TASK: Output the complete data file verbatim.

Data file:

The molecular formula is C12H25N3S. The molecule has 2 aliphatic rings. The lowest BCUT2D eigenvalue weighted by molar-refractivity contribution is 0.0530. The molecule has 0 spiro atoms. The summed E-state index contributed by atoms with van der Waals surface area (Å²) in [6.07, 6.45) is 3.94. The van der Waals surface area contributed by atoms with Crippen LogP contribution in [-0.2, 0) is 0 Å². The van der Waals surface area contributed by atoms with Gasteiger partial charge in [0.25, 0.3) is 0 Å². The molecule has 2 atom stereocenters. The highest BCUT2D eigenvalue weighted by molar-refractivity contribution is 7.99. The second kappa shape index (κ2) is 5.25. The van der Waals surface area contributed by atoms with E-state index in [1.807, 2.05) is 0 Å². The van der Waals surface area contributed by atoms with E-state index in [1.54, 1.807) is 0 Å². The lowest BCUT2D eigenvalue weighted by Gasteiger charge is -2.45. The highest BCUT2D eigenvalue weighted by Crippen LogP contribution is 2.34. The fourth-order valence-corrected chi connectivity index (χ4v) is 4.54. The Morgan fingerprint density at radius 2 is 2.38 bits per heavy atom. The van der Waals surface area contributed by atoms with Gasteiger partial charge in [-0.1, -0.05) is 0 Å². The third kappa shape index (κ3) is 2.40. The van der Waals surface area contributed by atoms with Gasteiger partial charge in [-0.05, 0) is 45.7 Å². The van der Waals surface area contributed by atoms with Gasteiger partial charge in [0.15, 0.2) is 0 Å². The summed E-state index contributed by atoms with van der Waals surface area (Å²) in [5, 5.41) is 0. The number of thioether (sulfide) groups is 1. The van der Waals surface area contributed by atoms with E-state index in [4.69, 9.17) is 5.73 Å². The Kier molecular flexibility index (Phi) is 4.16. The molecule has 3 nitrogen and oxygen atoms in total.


The molecular formula is C12H25N3S. The molecule has 2 aliphatic rings. The lowest BCUT2D eigenvalue weighted by molar-refractivity contribution is 0.0530. The molecule has 0 spiro atoms. The summed E-state index contributed by atoms with van der Waals surface area (Å²) in [6.07, 6.45) is 3.94. The van der Waals surface area contributed by atoms with Crippen LogP contribution in [-0.2, 0) is 0 Å². The van der Waals surface area contributed by atoms with Gasteiger partial charge in [0.25, 0.3) is 0 Å². The molecule has 2 atom stereocenters. The highest BCUT2D eigenvalue weighted by molar-refractivity contribution is 7.99. The second kappa shape index (κ2) is 5.25. The van der Waals surface area contributed by atoms with E-state index in [1.807, 2.05) is 0 Å². The van der Waals surface area contributed by atoms with E-state index in [1.54, 1.807) is 0 Å². The lowest BCUT2D eigenvalue weighted by Gasteiger charge is -2.45. The highest BCUT2D eigenvalue weighted by Crippen LogP contribution is 2.34. The fourth-order valence-corrected chi connectivity index (χ4v) is 4.54. The Morgan fingerprint density at radius 2 is 2.38 bits per heavy atom. The van der Waals surface area contributed by atoms with Gasteiger partial charge in [-0.1, -0.05) is 0 Å². The third kappa shape index (κ3) is 2.40. The van der Waals surface area contributed by atoms with Gasteiger partial charge in [-0.05, 0) is 45.7 Å². The van der Waals surface area contributed by atoms with Gasteiger partial charge in [0.15, 0.2) is 0 Å². The summed E-state index contributed by atoms with van der Waals surface area (Å²) in [5, 5.41) is 0. The number of thioether (sulfide) groups is 1. The van der Waals surface area contributed by atoms with E-state index in [4.69, 9.17) is 5.73 Å². The Kier molecular flexibility index (Phi) is 4.16. The molecule has 3 nitrogen and oxygen atoms in total.